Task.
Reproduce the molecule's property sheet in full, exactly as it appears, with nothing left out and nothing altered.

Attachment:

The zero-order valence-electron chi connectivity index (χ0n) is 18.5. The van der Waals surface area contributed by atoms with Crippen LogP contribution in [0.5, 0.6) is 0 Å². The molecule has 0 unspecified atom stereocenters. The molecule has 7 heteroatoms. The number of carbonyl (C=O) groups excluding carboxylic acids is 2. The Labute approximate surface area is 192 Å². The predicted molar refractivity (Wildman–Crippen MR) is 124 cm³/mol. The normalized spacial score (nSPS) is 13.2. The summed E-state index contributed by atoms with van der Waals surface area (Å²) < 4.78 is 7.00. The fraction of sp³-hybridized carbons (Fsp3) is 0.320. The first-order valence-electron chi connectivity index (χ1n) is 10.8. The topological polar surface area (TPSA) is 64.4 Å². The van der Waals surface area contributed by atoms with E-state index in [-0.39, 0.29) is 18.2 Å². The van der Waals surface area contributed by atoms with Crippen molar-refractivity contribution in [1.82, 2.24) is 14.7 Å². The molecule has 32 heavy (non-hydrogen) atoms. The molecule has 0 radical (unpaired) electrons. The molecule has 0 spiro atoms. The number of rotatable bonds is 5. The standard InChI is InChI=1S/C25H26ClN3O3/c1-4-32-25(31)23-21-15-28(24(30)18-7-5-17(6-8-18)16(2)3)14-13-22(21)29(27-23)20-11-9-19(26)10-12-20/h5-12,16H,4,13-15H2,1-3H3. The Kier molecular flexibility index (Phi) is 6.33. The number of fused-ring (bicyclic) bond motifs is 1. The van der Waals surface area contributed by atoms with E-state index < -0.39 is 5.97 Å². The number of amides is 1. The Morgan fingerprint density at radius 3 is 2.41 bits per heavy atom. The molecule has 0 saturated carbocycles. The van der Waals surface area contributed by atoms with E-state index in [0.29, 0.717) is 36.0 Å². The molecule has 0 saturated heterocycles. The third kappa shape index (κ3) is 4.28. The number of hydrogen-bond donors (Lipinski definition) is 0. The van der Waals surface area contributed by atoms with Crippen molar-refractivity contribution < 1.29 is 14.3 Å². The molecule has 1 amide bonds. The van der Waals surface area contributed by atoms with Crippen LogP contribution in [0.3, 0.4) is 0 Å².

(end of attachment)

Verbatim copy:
The zero-order valence-electron chi connectivity index (χ0n) is 18.5. The van der Waals surface area contributed by atoms with Crippen LogP contribution in [0.5, 0.6) is 0 Å². The molecule has 0 unspecified atom stereocenters. The molecule has 7 heteroatoms. The number of carbonyl (C=O) groups excluding carboxylic acids is 2. The Labute approximate surface area is 192 Å². The predicted molar refractivity (Wildman–Crippen MR) is 124 cm³/mol. The normalized spacial score (nSPS) is 13.2. The summed E-state index contributed by atoms with van der Waals surface area (Å²) < 4.78 is 7.00. The fraction of sp³-hybridized carbons (Fsp3) is 0.320. The first-order valence-electron chi connectivity index (χ1n) is 10.8. The topological polar surface area (TPSA) is 64.4 Å². The van der Waals surface area contributed by atoms with E-state index in [-0.39, 0.29) is 18.2 Å². The van der Waals surface area contributed by atoms with Crippen molar-refractivity contribution in [1.82, 2.24) is 14.7 Å². The molecule has 32 heavy (non-hydrogen) atoms. The molecule has 0 radical (unpaired) electrons. The molecule has 0 spiro atoms. The number of rotatable bonds is 5. The standard InChI is InChI=1S/C25H26ClN3O3/c1-4-32-25(31)23-21-15-28(24(30)18-7-5-17(6-8-18)16(2)3)14-13-22(21)29(27-23)20-11-9-19(26)10-12-20/h5-12,16H,4,13-15H2,1-3H3. The Kier molecular flexibility index (Phi) is 6.33. The number of fused-ring (bicyclic) bond motifs is 1. The van der Waals surface area contributed by atoms with E-state index < -0.39 is 5.97 Å². The number of amides is 1. The Morgan fingerprint density at radius 3 is 2.41 bits per heavy atom. The molecule has 0 saturated carbocycles. The van der Waals surface area contributed by atoms with E-state index in [0.29, 0.717) is 36.0 Å². The molecule has 0 saturated heterocycles. The third kappa shape index (κ3) is 4.28. The number of hydrogen-bond donors (Lipinski definition) is 0. The van der Waals surface area contributed by atoms with Crippen molar-refractivity contribution < 1.29 is 14.3 Å². The molecule has 1 amide bonds. The van der Waals surface area contributed by atoms with Crippen LogP contribution in [0.3, 0.4) is 0 Å².